While various descriptions of the present invention are described above, it should be understood that the various features of each embodiment can be used singly or in any combination thereof. Therefore, this invention is not to be limited to only the specifically preferred embodiments depicted herein. Further, it should be understood that variations and modifications within the spirit and scope of the invention may occur to those skilled in the art to which the invention pertains. Accordingly, all expedient modifications readily attainable by one versed in the art from the disclosure set forth herein that are within the scope and spirit of the present invention are to be included as further embodiments of the present invention. The scope of the present invention is accordingly defined as set forth in the appended claims.

Patent Citations
Cited PatentFiling datePublication dateApplicantTitle
US2067556 *Oct 29, 1935Jan 12, 1937Wettlaufer William LGolf club
US2219670 *Jan 25, 1939Oct 29, 1940Wettlaufer William LGolf club
US4438931 *Sep 16, 1982Mar 27, 1984Kabushiki Kaisha Endo SeisakushoGolf club head
US4854582 *Jul 29, 1987Aug 8, 1989Kunio YamadaHead connecting device in golf clubs
US4948132 *Feb 13, 1989Aug 14, 1990Wharton Norman WGolf club
US5207428 *Dec 19, 1991May 4, 1993Daiwa Golf Co., Ltd.Golf club head
US5232224 *Aug 18, 1992Aug 3, 1993Zeider Robert LGolf club head and method of manufacture
US5346217Feb 6, 1992Sep 13, 1994Yamaha CorporationHollow metal alloy wood-type golf head
US5429357 *Apr 5, 1993Jul 4, 1995Kabushiki Kaisha Endo SeisakushoGolf clubhead and its method of manufacturing
US5460371Dec 16, 1994Oct 24, 1995Kabushiki Kaisha Endo SeisakushoGolf club wood head
US5464216May 3, 1994Nov 7, 1995Yamaha CorporationGolf club head
US5485998Aug 16, 1994Jan 23, 1996Kabushiki Kaisha Endo SeisakushoGolf club head
US5509660Aug 8, 1994Apr 23, 1996Elmer; John C.Golf clubs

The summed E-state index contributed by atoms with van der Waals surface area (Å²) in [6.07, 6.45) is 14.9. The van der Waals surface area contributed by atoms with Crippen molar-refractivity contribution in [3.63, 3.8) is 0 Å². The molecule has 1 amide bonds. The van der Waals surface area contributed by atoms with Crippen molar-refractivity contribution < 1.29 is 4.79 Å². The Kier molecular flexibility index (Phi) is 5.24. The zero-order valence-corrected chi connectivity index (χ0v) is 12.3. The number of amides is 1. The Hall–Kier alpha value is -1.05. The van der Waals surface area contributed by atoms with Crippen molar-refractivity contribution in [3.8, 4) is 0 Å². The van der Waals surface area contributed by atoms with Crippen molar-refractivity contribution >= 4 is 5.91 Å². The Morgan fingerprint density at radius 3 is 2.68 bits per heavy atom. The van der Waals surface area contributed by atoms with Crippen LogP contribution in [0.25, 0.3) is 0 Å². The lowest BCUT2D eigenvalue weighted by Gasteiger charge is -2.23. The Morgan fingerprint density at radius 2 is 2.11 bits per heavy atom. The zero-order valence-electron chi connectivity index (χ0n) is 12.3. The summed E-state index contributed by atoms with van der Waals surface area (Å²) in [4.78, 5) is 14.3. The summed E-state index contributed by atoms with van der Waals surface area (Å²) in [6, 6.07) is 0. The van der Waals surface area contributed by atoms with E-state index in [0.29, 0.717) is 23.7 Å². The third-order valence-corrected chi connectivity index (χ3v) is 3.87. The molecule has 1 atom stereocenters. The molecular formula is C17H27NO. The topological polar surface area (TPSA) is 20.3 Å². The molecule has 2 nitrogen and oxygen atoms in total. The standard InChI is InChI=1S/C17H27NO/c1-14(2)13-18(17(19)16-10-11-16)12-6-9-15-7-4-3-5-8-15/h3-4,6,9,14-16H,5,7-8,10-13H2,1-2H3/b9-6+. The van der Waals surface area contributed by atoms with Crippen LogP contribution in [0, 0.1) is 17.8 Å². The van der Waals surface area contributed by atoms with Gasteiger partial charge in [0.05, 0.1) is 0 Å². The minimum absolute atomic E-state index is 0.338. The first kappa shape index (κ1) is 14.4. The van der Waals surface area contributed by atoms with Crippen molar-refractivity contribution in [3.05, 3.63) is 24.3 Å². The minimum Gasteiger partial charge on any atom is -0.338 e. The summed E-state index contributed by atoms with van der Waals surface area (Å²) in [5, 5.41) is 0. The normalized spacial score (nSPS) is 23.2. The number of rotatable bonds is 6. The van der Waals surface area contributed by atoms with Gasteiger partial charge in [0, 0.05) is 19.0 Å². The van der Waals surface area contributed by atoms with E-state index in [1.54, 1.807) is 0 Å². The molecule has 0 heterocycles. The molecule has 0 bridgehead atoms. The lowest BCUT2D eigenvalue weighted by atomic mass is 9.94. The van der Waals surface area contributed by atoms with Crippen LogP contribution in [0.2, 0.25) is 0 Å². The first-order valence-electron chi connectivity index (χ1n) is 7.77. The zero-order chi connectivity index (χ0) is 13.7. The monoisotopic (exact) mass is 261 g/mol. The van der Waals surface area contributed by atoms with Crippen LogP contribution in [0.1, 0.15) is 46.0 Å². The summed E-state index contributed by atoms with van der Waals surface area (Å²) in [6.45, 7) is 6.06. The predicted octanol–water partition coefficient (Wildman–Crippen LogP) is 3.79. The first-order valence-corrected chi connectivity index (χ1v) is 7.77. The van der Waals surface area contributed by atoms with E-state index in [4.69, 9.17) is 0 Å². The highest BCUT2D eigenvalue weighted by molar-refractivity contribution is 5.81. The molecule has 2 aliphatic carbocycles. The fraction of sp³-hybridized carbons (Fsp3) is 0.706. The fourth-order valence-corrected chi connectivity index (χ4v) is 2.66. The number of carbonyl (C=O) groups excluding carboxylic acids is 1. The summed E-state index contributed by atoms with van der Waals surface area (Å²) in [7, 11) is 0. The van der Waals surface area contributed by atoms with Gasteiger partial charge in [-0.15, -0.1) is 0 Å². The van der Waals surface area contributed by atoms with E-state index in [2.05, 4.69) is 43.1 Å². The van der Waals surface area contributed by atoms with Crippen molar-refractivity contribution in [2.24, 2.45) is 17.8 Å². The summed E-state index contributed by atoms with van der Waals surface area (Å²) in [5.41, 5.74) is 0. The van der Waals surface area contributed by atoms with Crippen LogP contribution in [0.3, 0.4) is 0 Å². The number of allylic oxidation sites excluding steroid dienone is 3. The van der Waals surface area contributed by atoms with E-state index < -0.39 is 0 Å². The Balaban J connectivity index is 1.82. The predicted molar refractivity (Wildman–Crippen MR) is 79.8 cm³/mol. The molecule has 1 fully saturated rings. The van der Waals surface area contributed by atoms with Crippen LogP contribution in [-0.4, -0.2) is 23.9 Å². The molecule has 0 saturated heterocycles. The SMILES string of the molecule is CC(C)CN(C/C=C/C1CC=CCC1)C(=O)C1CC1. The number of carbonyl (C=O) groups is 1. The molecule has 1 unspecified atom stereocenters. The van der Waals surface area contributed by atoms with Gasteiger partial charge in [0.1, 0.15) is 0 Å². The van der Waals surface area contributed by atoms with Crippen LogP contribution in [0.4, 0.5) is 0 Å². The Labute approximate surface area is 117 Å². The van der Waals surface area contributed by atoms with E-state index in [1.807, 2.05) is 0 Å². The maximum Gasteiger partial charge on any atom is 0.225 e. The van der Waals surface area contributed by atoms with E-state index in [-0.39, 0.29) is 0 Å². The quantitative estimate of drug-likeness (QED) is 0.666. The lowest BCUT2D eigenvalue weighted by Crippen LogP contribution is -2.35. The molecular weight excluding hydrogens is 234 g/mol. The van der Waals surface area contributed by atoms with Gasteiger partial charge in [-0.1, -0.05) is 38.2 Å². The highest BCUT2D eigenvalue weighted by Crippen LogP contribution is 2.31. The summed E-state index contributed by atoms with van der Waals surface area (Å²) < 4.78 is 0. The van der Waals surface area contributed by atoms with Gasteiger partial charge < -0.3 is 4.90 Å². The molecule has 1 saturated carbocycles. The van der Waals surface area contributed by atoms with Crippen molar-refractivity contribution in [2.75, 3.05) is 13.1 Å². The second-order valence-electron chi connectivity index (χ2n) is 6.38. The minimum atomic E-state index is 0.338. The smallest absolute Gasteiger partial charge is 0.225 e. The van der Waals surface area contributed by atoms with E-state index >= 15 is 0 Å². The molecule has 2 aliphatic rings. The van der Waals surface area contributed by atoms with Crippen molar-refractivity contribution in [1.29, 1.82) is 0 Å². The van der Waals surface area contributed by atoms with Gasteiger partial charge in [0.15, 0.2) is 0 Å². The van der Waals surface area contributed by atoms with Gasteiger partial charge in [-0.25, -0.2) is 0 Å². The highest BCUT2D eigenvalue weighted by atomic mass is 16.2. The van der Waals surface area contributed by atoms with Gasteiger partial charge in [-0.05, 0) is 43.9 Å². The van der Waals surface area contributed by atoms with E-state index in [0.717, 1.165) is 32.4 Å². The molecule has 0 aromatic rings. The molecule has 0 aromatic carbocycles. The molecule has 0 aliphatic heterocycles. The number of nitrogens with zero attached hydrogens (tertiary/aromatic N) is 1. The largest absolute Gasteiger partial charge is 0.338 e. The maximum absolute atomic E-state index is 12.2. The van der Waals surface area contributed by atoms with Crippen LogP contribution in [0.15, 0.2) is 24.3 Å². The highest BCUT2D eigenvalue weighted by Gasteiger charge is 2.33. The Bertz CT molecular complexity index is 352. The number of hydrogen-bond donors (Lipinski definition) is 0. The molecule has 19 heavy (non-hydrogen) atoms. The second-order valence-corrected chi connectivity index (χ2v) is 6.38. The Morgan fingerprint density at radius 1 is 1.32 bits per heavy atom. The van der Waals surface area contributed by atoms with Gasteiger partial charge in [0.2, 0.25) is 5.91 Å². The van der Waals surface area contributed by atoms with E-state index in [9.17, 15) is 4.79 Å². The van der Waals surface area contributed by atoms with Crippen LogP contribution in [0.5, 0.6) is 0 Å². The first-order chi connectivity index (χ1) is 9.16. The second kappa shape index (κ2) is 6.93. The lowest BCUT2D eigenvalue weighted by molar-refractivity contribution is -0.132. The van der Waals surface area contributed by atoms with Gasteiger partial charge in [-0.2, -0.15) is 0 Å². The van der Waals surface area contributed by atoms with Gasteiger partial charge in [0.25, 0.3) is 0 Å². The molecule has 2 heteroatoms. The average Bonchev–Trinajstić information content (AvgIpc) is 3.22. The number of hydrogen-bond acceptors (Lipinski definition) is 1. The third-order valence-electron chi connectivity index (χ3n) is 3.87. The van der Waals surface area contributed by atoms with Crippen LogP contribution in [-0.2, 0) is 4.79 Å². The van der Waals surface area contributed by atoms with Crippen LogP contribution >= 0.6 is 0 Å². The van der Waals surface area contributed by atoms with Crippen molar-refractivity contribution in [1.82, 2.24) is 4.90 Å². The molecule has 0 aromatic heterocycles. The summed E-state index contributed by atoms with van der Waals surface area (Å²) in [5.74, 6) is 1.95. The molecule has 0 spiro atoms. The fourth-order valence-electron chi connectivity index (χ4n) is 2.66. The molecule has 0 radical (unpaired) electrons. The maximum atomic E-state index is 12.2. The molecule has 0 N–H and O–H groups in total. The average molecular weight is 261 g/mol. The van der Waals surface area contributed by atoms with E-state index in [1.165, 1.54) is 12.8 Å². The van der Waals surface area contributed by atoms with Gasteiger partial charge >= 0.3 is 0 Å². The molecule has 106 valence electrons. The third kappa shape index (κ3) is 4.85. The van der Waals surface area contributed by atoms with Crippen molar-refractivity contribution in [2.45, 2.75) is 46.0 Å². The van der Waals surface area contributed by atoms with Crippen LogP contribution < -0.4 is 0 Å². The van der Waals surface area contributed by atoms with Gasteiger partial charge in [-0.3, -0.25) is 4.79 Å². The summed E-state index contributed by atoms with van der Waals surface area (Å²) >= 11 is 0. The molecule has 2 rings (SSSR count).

US5538246 *Apr 17, 1995Jul 23, 1996Daiwa Seiko, Inc.Golf club
US5575723 *Mar 15, 1995Nov 19, 1996Daiwa Seiko, Inc.Golf club with cushion material between shaft and head
US5704850Sep 12, 1996Jan 6, 1998Shieh; Tien WuStructure of golf club head
US5776011Sep 27, 1996Jul 7, 1998Echelon GolfGolf club head
US5797806 *Mar 10, 1997Aug 25, 1998I.D. GolfGolf club having shock isolation between the head and the shaft
US5839973 *Nov 8, 1996Nov 24, 1998Jackson; AlGolf club head with enlarged hosel
US5906549 *Dec 11, 1997May 25, 1999Karsten Manufacturing CorporationGolf club with different shaft orientations and method of making same
US5961394 *Nov 20, 1997Oct 5, 1999Hokuriku Golf Works Co., Ltd.Golf club
US5967904Nov 15, 1996Oct 19, 1999Ykk CorpGolf club head
US6001027Aug 27, 1996Dec 14, 1999Teardrop Ram Golf CompanyMetalwood golf club
US6071200Jan 27, 1999Jun 6, 2000Golmax, Inc.Metallic golf club wood head
US6077172 *Nov 1, 1996Jun 20, 2000Butler; ByronMetal wood golf club head having a shaft attachment at the sole
US6238300Sep 18, 1998May 29, 2001Lawrence Y. IgarashiWood-type golf club head fabricated of metal sheets
US6334817Dec 29, 1999Jan 1, 2002G.P.S. Co., Ltd.Golf club head
US6368230 *Oct 11, 2000Apr 9, 2002Callaway Golf CompanyGolf club fitting device
US6575843 *Oct 10, 2001Jun 10, 2003Acushnet CompanyMetal wood golf club head with selectable loft and lie angulation
US6634958 *Jan 22, 1999Oct 21, 2003Daiwa Seiko, Inc.Golf club
US6669573 *Jul 17, 2001Dec 30, 2003Golfsmith Licensing, L.L.C.Hosel construction and method of making same
US20020052247Dec 21, 2001May 2, 2002Callaway Golf CompanySet of woods with face thickness variation based on loft angle
US20020065147Sep 18, 2001May 30, 2002Yoshinori SanoGolf club head
USD437375May 17, 2000Feb 6, 2001Callaway Golf CompanyFace component of a golf club head
GB2225725A * Title not available
GB2230459A * Title not available
Referenced by
Citing PatentFiling datePublication dateApplicantTitle
US7281985 *Aug 24, 2004Oct 16, 2007Callaway Golf CompanyGolf club head
US7887431Dec 30, 2008Feb 15, 2011Taylor Made Golf Company, Inc.Golf club
US7934999May 18, 2009May 3, 2011Callaway Golf CompanyWood-type golf club head with adjustable sole contour
US8012034Apr 27, 2011Sep 6, 2011Callaway Golf CompanyWood-type golf club head with adjustable sole contour
US8025587Dec 30, 2008Sep 27, 2011Taylor Made Golf Company, Inc.Golf club
US8147350Mar 31, 2011Apr 3, 2012Taylor Made Golf Company, Inc.Golf club